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Evidence for a plant associated natural habitat of Cronobacter spp


Schmid, M; Iversen, C; Gontia, I; Stephan, R; Hofmann, A; Hartmann, A; Jha, B; Eberl, L; Riedel, K; Lehner, A (2009). Evidence for a plant associated natural habitat of Cronobacter spp. Research in Microbiology, 160(8):608-614.

Abstract

Cronobacter (Enterobacter sakazakii) species are responsible for rare cases of necrotizing enterocolitis and bacteraemia in infants as well as cases of meningitis with high case fatality rates in neonates and immunocompromised infants. Some physiological features, such as the production of a yellow pigment, the formation of a gum-like extracellular polysaccharide and the ability to persist in a desiccated state, suggest an environmental niche for these organisms. To date, the natural habitat of Cronobacter spp. remains unknown. In this report, the isolation and characterization of two Cronobacter sakazakii strains from plant roots is described. Also, the root colonization behaviour of Cronobacter strains originating from clinical and plant sources is assessed. The nine strains investigated showed features often found in plant-associated and rhizosphere microorganisms, including solubilisation of mineral phosphate and production of indole acetic acid. Siderophore production was observed for all except one strain. In addition, the capability to endophytically colonize tomato and maize roots was demonstrated for several strains, either by fluorescence in situ hybridization, using fluorescently labelled oligonucleotide probes, or by using strains tagged with green fluorescent protein and confocal laser scanning microscopy. The results provide evidence that plants may be the natural habitat of Cronobacter spp.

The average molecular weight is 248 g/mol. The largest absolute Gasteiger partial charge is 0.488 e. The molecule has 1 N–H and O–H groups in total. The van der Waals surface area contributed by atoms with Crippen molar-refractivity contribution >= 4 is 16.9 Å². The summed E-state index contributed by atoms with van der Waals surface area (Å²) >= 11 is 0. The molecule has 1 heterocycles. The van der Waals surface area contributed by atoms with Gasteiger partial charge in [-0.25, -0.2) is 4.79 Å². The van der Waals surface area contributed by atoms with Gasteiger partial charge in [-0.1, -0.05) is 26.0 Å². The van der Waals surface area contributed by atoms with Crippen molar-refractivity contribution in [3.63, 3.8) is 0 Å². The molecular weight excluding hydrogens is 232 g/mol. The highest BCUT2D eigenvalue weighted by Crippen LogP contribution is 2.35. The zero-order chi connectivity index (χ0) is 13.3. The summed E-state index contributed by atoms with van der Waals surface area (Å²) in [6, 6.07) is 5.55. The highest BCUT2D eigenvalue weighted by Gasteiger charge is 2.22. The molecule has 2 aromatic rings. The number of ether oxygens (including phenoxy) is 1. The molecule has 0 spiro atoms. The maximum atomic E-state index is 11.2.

Cronobacter (Enterobacter sakazakii) species are responsible for rare cases of necrotizing enterocolitis and bacteraemia in infants as well as cases of meningitis with high case fatality rates in neonates and immunocompromised infants. Some physiological features, such as the production of a yellow pigment, the formation of a gum-like extracellular polysaccharide and the ability to persist in a desiccated state, suggest an environmental niche for these organisms. To date, the natural habitat of Cronobacter spp. remains unknown. In this report, the isolation and characterization of two Cronobacter sakazakii strains from plant roots is described. Also, the root colonization behaviour of Cronobacter strains originating from clinical and plant sources is assessed. The nine strains investigated showed features often found in plant-associated and rhizosphere microorganisms, including solubilisation of mineral phosphate and production of indole acetic acid. Siderophore production was observed for all except one strain. In addition, the capability to endophytically colonize tomato and maize roots was demonstrated for several strains, either by fluorescence in situ hybridization, using fluorescently labelled oligonucleotide probes, or by using strains tagged with green fluorescent protein and confocal laser scanning microscopy. The results provide evidence that plants may be the natural habitat of Cronobacter spp.

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Additional indexing

Item Type:Journal Article, refereed, original work
Communities & Collections:05 Vetsuisse Faculty > Institute of Food Safety and Hygiene
07 Faculty of Science > Department of Plant and Microbial Biology
Dewey Decimal Classification:570 Life sciences; biology
580 Plants (Botany)
610 Medicine & health
Language:English
Date:2009
Deposited On:12 Jan 2010 15:16
Last Modified:05 Apr 2016 13:38
Publisher:Elsevier
ISSN:0923-2508
Publisher DOI:10.1016/j.resmic.2009.08.013
PubMed ID:19748571
Permanent URL: http://doi.org/10.5167/uzh-25698

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